20 April, 2020
Over the weekend, a man on a rampage was responsible for the deaths of at least 17 people—and there still might be others. He was dressed in a uniform designed to make him appear to be a member of the Royal Canadian Mounted Police (RCMP) and driving a car designed to appear like an RCMP vehicle.
This man was a denturist. He made and fitted dentures. Until he didn’t.
Those known/confirmed dead include at least one RCMP officer, a twenty-three year veteran, a wife, a mother, a daughter. Two health care workers connected to the Victorian Order of Nurses and an elementary school teacher were also killed. And the shooter.
The crimes were spread over multiple sites and a range of 50 km with the final stand-off happening one exit up from the airport, in the parking lot for a gas station/restaurant 90 km away from where he began.
I was messaging with a friend this morning and in the course of our exchange she wrote— You open your door…you see what you think is an officer…and you lose your life.
You open your door… and you lose your life… I can not shake how much that is true for everyone touched by this tragedy…
In addition to thinking about the exponential numbers of people who are mourning and grieving the victims, I keep thinking about the intensity and duration of the rage within the perpetrator. And, I think too about any family, friends, colleagues, of the shooter—who may or may not have had any idea that such devastating potential within him was waiting for its catalyst.
Some of his victims opened the door to what they thought was an RCMP officer and they lost their lives. He, the shooter and some as yet unknown spark, opened the door on the rage and violence within him, and he lost his life. His family, friends, colleagues have had the door flung open on the story they thought they knew about someone and that old life, that once-believed truth, is lost. When the news came knocking at their door, whatever normal was known by families, friends, and colleagues of the 17+ victims was sadly, tragically, lost.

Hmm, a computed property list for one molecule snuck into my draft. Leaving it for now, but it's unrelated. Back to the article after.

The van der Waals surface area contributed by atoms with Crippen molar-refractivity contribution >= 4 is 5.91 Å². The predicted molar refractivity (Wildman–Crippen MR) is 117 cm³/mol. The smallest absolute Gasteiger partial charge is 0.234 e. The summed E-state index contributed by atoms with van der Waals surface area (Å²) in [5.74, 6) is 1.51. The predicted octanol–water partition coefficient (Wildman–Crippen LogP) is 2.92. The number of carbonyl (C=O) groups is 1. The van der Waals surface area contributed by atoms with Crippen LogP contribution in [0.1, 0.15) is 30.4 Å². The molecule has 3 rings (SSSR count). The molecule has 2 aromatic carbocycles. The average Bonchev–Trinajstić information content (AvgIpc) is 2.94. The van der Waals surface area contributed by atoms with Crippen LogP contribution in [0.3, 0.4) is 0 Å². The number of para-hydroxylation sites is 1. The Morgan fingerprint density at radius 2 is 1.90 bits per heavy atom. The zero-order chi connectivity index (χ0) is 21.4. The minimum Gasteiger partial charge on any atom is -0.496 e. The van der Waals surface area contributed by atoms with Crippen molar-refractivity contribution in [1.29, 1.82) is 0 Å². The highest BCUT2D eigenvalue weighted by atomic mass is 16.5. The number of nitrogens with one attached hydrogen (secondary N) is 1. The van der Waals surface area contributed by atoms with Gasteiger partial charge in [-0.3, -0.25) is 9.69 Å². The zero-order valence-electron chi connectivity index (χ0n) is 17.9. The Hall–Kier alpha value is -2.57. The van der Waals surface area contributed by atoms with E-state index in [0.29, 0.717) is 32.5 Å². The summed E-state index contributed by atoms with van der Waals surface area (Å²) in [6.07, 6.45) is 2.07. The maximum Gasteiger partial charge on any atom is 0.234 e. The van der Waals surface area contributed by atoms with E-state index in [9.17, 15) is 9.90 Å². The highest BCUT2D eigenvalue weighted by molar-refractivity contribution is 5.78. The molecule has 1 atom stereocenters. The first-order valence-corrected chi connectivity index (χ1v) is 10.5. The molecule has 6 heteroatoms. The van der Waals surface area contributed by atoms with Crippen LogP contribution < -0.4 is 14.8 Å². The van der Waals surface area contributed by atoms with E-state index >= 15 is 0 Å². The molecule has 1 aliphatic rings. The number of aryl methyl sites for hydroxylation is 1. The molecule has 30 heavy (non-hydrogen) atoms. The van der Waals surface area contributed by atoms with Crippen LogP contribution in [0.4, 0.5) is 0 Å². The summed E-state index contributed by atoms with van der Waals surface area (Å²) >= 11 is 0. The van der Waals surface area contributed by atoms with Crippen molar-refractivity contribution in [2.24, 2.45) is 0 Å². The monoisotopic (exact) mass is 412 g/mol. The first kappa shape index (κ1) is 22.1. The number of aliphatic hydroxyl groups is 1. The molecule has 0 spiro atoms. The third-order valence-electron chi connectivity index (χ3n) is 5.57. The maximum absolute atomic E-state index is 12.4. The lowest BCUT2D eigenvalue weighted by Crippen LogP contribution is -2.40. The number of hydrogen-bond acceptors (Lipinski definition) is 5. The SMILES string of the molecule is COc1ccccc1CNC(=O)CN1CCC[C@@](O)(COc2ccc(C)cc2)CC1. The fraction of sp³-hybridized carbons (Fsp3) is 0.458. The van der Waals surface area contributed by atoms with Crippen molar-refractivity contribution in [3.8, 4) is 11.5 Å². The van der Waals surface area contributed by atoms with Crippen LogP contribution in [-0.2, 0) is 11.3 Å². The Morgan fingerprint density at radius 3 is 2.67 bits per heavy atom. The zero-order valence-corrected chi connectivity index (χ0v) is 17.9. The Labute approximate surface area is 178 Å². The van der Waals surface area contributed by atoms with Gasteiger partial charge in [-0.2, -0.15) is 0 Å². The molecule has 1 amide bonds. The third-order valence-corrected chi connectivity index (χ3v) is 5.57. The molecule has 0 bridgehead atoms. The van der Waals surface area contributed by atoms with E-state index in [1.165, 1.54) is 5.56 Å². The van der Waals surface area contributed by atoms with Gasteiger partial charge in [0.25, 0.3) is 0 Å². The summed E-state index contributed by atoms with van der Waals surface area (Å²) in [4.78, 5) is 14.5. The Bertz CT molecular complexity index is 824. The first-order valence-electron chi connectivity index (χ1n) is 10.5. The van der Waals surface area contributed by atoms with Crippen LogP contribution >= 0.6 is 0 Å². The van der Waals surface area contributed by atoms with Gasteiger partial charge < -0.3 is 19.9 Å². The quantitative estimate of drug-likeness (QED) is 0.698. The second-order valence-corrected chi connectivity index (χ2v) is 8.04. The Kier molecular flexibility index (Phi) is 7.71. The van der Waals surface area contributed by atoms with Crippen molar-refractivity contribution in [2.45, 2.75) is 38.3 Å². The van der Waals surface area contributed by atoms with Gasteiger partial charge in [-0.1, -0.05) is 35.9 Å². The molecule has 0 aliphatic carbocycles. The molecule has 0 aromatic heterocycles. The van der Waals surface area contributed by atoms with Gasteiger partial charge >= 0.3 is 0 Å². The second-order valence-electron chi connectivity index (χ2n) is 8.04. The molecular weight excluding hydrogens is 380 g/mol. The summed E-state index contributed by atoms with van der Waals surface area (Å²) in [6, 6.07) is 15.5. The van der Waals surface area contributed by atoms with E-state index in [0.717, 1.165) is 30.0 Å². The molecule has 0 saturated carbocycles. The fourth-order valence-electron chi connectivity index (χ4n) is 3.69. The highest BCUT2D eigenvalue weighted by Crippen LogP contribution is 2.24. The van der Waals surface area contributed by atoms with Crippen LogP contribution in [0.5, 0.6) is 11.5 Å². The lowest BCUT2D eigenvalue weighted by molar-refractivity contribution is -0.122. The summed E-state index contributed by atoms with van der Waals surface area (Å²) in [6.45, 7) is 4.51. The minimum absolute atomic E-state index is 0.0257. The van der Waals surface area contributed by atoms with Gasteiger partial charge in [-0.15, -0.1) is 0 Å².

You open your door…and you lose your life…
One of several things this non-linear, non-logical, tragic mess has highlighted for me is how thin the line is…just the width of a threshold…between this—and saving one’s life by opening a door. Opening the door on truth or struggle, acknowledging it, letting someone in. Sharing one’s story with someone who has knocked… Also, the salvation of being the one who knocks, who asks the question, who offers to listen. You open your door…you knock on a door, and a life might be saved.
How it goes, which way it goes…loss or salvation…the line can feel quite thin…. because it feels like the sad truth is, we will not likely ever know how many people are standing on the threshold trying to decide which way to step, or trying keep their balance while fighting against seen and unseen forces. And we or someone we love might open our door after a drastic decision has been made to free the rage and the violence that could no longer be contained.
There are things that doors keep out…there are things that doors keep in. Some are beautiful; some are terrible.
May we help one another to not be so afraid of this truth that our homes, our hearts, live in shuttered half-light and darkness. May we keep vigil for each other when fear sets in and may we courageously knock from the inside when night has passed.